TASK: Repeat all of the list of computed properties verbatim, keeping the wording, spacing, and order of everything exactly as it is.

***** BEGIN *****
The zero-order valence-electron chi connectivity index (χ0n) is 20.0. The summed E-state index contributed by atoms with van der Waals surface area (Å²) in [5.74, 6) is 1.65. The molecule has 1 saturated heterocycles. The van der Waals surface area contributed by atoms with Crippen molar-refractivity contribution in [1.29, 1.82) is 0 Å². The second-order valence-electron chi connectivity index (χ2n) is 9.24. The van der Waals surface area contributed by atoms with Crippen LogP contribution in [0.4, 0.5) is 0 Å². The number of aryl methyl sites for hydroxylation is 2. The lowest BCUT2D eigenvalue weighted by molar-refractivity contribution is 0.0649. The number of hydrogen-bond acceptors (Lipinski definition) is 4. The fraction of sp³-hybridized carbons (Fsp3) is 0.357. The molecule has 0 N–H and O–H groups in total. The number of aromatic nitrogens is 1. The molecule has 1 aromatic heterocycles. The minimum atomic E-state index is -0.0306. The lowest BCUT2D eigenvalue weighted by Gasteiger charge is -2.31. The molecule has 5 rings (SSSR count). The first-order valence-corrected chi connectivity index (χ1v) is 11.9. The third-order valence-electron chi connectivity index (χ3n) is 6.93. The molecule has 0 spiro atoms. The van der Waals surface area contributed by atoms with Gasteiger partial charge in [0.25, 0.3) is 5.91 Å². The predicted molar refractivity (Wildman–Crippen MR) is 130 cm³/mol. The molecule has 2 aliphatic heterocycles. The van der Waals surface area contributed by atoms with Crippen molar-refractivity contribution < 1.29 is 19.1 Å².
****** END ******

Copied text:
The zero-order valence-electron chi connectivity index (χ0n) is 20.0. The summed E-state index contributed by atoms with van der Waals surface area (Å²) in [5.74, 6) is 1.65. The molecule has 1 saturated heterocycles. The van der Waals surface area contributed by atoms with Crippen molar-refractivity contribution in [1.29, 1.82) is 0 Å². The second-order valence-electron chi connectivity index (χ2n) is 9.24. The van der Waals surface area contributed by atoms with Crippen LogP contribution in [0.4, 0.5) is 0 Å². The number of aryl methyl sites for hydroxylation is 2. The lowest BCUT2D eigenvalue weighted by molar-refractivity contribution is 0.0649. The number of hydrogen-bond acceptors (Lipinski definition) is 4. The fraction of sp³-hybridized carbons (Fsp3) is 0.357. The molecule has 0 N–H and O–H groups in total. The number of aromatic nitrogens is 1. The molecule has 1 aromatic heterocycles. The minimum atomic E-state index is -0.0306. The lowest BCUT2D eigenvalue weighted by Gasteiger charge is -2.31. The molecule has 5 rings (SSSR count). The first-order valence-corrected chi connectivity index (χ1v) is 11.9. The third-order valence-electron chi connectivity index (χ3n) is 6.93. The molecule has 0 spiro atoms. The van der Waals surface area contributed by atoms with Gasteiger partial charge in [0.25, 0.3) is 5.91 Å². The predicted molar refractivity (Wildman–Crippen MR) is 130 cm³/mol. The molecule has 2 aliphatic heterocycles. The van der Waals surface area contributed by atoms with Crippen molar-refractivity contribution < 1.29 is 19.1 Å².